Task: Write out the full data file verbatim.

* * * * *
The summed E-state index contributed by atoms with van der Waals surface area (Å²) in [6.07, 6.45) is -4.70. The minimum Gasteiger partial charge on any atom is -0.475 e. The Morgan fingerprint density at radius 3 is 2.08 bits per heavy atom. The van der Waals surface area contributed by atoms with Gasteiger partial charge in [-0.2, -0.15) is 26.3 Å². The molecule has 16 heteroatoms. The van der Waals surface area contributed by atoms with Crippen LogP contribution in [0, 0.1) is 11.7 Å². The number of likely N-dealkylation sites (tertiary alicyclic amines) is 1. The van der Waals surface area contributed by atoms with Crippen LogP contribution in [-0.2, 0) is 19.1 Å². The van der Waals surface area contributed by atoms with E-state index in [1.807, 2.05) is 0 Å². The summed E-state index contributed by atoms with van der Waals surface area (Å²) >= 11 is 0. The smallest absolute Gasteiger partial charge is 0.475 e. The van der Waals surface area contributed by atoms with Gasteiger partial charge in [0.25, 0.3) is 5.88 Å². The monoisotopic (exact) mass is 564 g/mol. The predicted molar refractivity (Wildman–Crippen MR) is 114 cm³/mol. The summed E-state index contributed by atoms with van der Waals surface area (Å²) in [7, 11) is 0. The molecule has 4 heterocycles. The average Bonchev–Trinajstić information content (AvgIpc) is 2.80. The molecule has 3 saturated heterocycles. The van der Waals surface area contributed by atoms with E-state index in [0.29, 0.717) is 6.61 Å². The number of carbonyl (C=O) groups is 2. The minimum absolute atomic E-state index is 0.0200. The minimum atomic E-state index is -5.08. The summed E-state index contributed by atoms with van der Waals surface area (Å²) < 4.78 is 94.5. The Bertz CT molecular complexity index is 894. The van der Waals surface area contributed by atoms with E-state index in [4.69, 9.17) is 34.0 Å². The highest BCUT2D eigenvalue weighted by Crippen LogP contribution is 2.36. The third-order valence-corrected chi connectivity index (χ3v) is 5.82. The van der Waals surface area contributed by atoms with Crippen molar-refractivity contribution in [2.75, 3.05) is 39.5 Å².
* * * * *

The summed E-state index contributed by atoms with van der Waals surface area (Å²) in [6.07, 6.45) is -4.70. The minimum Gasteiger partial charge on any atom is -0.475 e. The Morgan fingerprint density at radius 3 is 2.08 bits per heavy atom. The van der Waals surface area contributed by atoms with Gasteiger partial charge in [-0.2, -0.15) is 26.3 Å². The molecule has 16 heteroatoms. The van der Waals surface area contributed by atoms with Crippen LogP contribution in [0, 0.1) is 11.7 Å². The number of likely N-dealkylation sites (tertiary alicyclic amines) is 1. The van der Waals surface area contributed by atoms with Crippen LogP contribution in [-0.2, 0) is 19.1 Å². The van der Waals surface area contributed by atoms with E-state index in [1.807, 2.05) is 0 Å². The summed E-state index contributed by atoms with van der Waals surface area (Å²) >= 11 is 0. The smallest absolute Gasteiger partial charge is 0.475 e. The van der Waals surface area contributed by atoms with Gasteiger partial charge in [0.25, 0.3) is 5.88 Å². The monoisotopic (exact) mass is 564 g/mol. The predicted molar refractivity (Wildman–Crippen MR) is 114 cm³/mol. The summed E-state index contributed by atoms with van der Waals surface area (Å²) in [7, 11) is 0. The molecule has 4 heterocycles. The average Bonchev–Trinajstić information content (AvgIpc) is 2.80. The molecule has 3 saturated heterocycles. The van der Waals surface area contributed by atoms with E-state index in [0.29, 0.717) is 6.61 Å². The number of carbonyl (C=O) groups is 2. The minimum absolute atomic E-state index is 0.0200. The minimum atomic E-state index is -5.08. The summed E-state index contributed by atoms with van der Waals surface area (Å²) < 4.78 is 94.5. The Bertz CT molecular complexity index is 894. The van der Waals surface area contributed by atoms with E-state index in [4.69, 9.17) is 34.0 Å². The highest BCUT2D eigenvalue weighted by Crippen LogP contribution is 2.36. The third-order valence-corrected chi connectivity index (χ3v) is 5.82. The van der Waals surface area contributed by atoms with Crippen molar-refractivity contribution in [2.75, 3.05) is 39.5 Å².